The visiting Crisis in Zimbabwe Coalition (CiZC) delegation to Botswana has told Southern Africa Development Community (SADC) Secretariat, Southern Africa Development Community Council of Non-Governmental Organisations (SADC CNGO) and African Diplomats that SADC still has a role to play in Zimbabwe post the SADC facilitated Inclusive Government.
Thokozile Matshe who is a member of the Crisis in Zimbabwe Coalition South African Board raised concerns on the tightening of immigration laws by South African and Botswana governments and also urged SADC to be fully applied in the reconstruction and re-building phase of Zimbabwe.
(CiZC Delegation at the SADC headquaters)
“SADC in general and its stance that things have normalized is missing a critical step. The fact that they understood before that there was a crisis in Zimbabwe and played a key role helping to manage the crisis during the inclusive Government tenures calls for their need to see Zimbabwe through the reconstruction and re-building phase again”
“Now SADC is saying that things have normalised after a flawed election in Zimbabwe. If SADC understood that there was a crisis before it should therefore play a critical role in the re-construction and building phase”
“For countries like South Africa to be now involved in a not formalised mass kicking out of people is misplaced. Where are they pushing these people to when the re-construction and building phase in Zimbabwe hasn’t started,” said Matshe.
In July 2013, SADC together with the African Union endorsed the flawed Zimbabwe election which saw ZANU PF assuming power to lead the nation for the next five years. SADC has since conveyed the message that they are now committed to ensuring economic development in Zimbabwe.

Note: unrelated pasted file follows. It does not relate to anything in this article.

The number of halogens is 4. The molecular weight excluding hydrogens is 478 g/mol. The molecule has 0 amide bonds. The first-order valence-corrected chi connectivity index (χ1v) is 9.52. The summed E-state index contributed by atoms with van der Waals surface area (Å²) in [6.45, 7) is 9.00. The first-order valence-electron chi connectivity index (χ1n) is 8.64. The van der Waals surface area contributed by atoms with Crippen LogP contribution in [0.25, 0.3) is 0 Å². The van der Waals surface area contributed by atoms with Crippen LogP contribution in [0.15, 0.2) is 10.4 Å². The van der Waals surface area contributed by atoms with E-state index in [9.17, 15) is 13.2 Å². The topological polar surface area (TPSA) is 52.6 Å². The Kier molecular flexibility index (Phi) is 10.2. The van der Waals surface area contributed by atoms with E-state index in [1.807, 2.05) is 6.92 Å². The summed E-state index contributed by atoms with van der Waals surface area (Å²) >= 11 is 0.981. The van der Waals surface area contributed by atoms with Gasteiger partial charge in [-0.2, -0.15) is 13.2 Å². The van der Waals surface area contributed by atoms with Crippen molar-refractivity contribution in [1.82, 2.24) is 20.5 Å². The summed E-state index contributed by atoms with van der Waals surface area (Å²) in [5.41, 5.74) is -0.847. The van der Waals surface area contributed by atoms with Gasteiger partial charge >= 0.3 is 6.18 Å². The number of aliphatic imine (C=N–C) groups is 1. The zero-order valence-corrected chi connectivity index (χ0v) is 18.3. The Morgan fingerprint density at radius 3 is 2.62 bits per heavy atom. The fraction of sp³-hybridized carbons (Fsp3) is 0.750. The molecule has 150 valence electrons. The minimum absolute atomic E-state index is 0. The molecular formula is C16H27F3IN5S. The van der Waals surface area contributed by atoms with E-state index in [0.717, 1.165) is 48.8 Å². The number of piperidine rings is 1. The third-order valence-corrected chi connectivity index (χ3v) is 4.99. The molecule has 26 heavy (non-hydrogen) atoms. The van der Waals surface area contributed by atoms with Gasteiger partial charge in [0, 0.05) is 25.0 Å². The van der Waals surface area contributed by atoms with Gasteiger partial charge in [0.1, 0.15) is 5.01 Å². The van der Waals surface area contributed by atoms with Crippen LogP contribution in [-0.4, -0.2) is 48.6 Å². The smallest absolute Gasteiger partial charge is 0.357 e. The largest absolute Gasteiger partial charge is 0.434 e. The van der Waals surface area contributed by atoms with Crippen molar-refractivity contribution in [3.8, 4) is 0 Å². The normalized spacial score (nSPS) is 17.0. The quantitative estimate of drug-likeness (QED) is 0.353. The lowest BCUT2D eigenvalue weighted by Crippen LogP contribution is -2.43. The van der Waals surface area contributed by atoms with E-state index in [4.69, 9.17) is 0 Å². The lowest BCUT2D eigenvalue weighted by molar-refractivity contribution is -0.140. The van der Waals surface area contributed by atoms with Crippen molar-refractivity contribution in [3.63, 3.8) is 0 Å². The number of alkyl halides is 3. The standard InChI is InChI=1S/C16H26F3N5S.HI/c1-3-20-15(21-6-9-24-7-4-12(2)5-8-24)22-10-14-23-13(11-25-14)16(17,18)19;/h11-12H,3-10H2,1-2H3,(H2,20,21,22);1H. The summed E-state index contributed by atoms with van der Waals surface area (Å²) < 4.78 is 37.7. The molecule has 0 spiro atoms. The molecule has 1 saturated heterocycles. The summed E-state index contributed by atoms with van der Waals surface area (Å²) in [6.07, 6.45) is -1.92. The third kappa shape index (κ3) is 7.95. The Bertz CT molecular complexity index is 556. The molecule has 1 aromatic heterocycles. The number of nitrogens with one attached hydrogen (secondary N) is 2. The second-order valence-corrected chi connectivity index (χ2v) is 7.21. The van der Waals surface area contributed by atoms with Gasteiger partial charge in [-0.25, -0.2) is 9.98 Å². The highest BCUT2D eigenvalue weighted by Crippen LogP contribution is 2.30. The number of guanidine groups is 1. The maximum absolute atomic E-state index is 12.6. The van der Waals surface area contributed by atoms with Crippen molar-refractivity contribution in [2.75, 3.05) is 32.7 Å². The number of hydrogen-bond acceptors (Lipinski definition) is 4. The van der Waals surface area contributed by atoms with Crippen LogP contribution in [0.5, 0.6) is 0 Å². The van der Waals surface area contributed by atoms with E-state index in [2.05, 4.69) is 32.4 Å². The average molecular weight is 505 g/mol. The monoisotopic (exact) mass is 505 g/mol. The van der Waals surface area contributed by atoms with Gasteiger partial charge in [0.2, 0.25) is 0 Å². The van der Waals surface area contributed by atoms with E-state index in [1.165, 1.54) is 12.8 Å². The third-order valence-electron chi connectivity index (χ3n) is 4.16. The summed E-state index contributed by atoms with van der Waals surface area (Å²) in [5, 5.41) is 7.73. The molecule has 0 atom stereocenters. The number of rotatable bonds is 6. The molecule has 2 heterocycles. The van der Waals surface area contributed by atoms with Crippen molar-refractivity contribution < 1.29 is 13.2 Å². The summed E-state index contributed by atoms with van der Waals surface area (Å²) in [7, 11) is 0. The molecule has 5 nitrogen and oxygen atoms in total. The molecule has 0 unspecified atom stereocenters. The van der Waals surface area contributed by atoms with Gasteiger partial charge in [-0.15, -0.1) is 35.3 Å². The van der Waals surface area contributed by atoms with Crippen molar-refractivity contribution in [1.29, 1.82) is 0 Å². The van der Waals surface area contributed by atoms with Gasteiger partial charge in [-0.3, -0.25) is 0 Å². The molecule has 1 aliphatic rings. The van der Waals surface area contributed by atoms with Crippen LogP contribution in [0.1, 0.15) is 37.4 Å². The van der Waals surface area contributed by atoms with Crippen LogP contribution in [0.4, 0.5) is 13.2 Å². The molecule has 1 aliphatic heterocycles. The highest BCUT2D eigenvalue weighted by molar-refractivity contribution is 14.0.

“The general message is that SADC is no longer occupied with political matters but with economic matters in Zimbabwe”
“Our concern is that since SADC has been fully involved in addressing the crisis in Zimbabwe and there is no clear message to how the economic cooperation and integration of Zimbabwe among SADC countries will be addressed. There is also no clear action plan or framework on how this is going to be rolled out to ensure that Zimbabwe will not relapse back to the undesirable state of affairs seen before,” said Mehluli Dube, the Director of Artists for Democracy Trust and CiZC chairperson of the Arts and Culture Committee.
Tabani Moyo from the Media Institute for Southern Africa –Zimbabwe (MISA-Zimbabwe) who is also CiZC chairperson for Information Committee impressed upon the need for SADC to remain engaged and not to miss the window of opportunity in locating the main problem causing the re-emergence of an economic crisis in Zimbabwe.
“SADC intervention during the reconstruction phase is critical and they should not wait until Zimbabwe reaches a boiling point for them to intervene when things get out of control in Zimbabwe”.
“It is a case of doctors diagnosing a patient and then later leaves the therapy process in the hands of the patient”
“There is no mechanism whatsoever to offer support to the Zimbabwe situation. When the feuding political parties entered the Inclusive Government in 2009 there were a lot of promises from SADC including South Africa promising agricultural inputs and other countries promising power supply among other things”
“The key challenge is to redefine the broad terms of dialogue in solving the looming economic crisis in Zimbabwe. What are the standards of engagement; we are going to be using in terms of outlining key areas that need attention. For example issues of infrastructure development and power generation,” said Moyo
CiZC Vice Chairperson Samukheliso Khumalo also told the meeting that as civil society in Zimbabwe there were concerned by the reluctance by the Zimbabwe government to implement key reforms which were raised in the AU and SADC election observer missions’ reports.
“We are also worried by the death of democracy in the SADC region. We had our flawed elections and Malawi this year again was a kind of duplication. We are wondering what the role of the SADC regional bloc”
”We have a case where SADC and the African Union made clear recommendations after the elections in Zimbabwe last year but with no follow up mechanism whatsoever, and this is problematic” concluded Khumalo.